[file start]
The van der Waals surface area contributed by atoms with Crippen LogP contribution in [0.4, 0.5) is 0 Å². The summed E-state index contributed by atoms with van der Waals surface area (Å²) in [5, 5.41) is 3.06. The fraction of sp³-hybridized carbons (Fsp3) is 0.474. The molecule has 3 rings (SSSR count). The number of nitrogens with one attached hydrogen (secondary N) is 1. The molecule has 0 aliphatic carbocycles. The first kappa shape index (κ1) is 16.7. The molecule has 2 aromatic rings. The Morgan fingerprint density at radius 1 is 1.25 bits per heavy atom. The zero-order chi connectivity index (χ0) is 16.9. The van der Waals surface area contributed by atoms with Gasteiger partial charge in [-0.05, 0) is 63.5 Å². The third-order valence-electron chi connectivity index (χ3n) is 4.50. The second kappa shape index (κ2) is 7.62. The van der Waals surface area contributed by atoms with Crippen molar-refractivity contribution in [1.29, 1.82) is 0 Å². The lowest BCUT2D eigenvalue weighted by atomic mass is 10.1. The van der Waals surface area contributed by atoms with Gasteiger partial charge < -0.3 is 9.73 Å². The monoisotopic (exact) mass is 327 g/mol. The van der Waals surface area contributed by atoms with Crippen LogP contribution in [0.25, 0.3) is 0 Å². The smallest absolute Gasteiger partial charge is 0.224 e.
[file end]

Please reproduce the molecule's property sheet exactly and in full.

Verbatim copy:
The van der Waals surface area contributed by atoms with Crippen LogP contribution in [0.4, 0.5) is 0 Å². The summed E-state index contributed by atoms with van der Waals surface area (Å²) in [5, 5.41) is 3.06. The fraction of sp³-hybridized carbons (Fsp3) is 0.474. The molecule has 3 rings (SSSR count). The number of nitrogens with one attached hydrogen (secondary N) is 1. The molecule has 0 aliphatic carbocycles. The first kappa shape index (κ1) is 16.7. The molecule has 2 aromatic rings. The Morgan fingerprint density at radius 1 is 1.25 bits per heavy atom. The zero-order chi connectivity index (χ0) is 16.9. The van der Waals surface area contributed by atoms with Gasteiger partial charge in [-0.05, 0) is 63.5 Å². The third-order valence-electron chi connectivity index (χ3n) is 4.50. The second kappa shape index (κ2) is 7.62. The van der Waals surface area contributed by atoms with Crippen molar-refractivity contribution in [1.29, 1.82) is 0 Å². The lowest BCUT2D eigenvalue weighted by atomic mass is 10.1. The van der Waals surface area contributed by atoms with Gasteiger partial charge < -0.3 is 9.73 Å². The monoisotopic (exact) mass is 327 g/mol. The van der Waals surface area contributed by atoms with Crippen LogP contribution in [0.25, 0.3) is 0 Å². The smallest absolute Gasteiger partial charge is 0.224 e.